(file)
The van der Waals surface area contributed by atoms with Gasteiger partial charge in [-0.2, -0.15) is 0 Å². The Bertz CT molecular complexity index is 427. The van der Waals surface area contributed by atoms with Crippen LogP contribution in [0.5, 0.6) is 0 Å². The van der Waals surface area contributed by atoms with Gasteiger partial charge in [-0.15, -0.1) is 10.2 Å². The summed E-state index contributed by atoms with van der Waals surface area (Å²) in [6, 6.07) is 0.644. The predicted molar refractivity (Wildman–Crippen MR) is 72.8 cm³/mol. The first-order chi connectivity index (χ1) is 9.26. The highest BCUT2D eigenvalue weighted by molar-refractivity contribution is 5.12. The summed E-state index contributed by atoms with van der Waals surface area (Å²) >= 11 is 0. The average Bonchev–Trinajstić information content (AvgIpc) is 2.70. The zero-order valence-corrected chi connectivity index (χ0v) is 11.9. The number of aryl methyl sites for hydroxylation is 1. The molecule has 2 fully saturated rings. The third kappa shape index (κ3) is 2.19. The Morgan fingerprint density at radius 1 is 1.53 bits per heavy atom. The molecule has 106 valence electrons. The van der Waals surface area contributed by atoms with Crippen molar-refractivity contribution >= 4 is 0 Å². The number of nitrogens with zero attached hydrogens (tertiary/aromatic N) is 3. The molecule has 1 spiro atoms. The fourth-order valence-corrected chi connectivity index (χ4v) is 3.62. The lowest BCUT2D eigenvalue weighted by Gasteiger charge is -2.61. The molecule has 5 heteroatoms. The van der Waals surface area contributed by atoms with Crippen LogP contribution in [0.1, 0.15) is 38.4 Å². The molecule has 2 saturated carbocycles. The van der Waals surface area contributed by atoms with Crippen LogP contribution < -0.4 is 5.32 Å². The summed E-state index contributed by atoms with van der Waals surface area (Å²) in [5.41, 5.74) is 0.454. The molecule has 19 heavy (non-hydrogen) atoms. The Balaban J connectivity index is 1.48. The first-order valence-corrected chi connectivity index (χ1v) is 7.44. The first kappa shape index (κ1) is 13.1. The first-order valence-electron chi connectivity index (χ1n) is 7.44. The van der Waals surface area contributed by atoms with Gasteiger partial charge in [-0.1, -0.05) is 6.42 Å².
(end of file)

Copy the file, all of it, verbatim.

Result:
The van der Waals surface area contributed by atoms with Gasteiger partial charge in [-0.2, -0.15) is 0 Å². The Bertz CT molecular complexity index is 427. The van der Waals surface area contributed by atoms with Crippen LogP contribution in [0.5, 0.6) is 0 Å². The van der Waals surface area contributed by atoms with Gasteiger partial charge in [-0.15, -0.1) is 10.2 Å². The summed E-state index contributed by atoms with van der Waals surface area (Å²) in [6, 6.07) is 0.644. The predicted molar refractivity (Wildman–Crippen MR) is 72.8 cm³/mol. The first-order chi connectivity index (χ1) is 9.26. The highest BCUT2D eigenvalue weighted by molar-refractivity contribution is 5.12. The summed E-state index contributed by atoms with van der Waals surface area (Å²) >= 11 is 0. The average Bonchev–Trinajstić information content (AvgIpc) is 2.70. The zero-order valence-corrected chi connectivity index (χ0v) is 11.9. The number of aryl methyl sites for hydroxylation is 1. The molecule has 2 fully saturated rings. The third kappa shape index (κ3) is 2.19. The Morgan fingerprint density at radius 1 is 1.53 bits per heavy atom. The molecule has 106 valence electrons. The van der Waals surface area contributed by atoms with Crippen molar-refractivity contribution >= 4 is 0 Å². The number of nitrogens with zero attached hydrogens (tertiary/aromatic N) is 3. The molecule has 1 spiro atoms. The fourth-order valence-corrected chi connectivity index (χ4v) is 3.62. The lowest BCUT2D eigenvalue weighted by Gasteiger charge is -2.61. The molecule has 5 heteroatoms. The van der Waals surface area contributed by atoms with Crippen LogP contribution in [0.1, 0.15) is 38.4 Å². The molecule has 2 saturated carbocycles. The van der Waals surface area contributed by atoms with Crippen LogP contribution < -0.4 is 5.32 Å². The summed E-state index contributed by atoms with van der Waals surface area (Å²) in [5.41, 5.74) is 0.454. The molecule has 19 heavy (non-hydrogen) atoms. The Balaban J connectivity index is 1.48. The first-order valence-corrected chi connectivity index (χ1v) is 7.44. The first kappa shape index (κ1) is 13.1. The first-order valence-electron chi connectivity index (χ1n) is 7.44. The van der Waals surface area contributed by atoms with Gasteiger partial charge in [-0.1, -0.05) is 6.42 Å².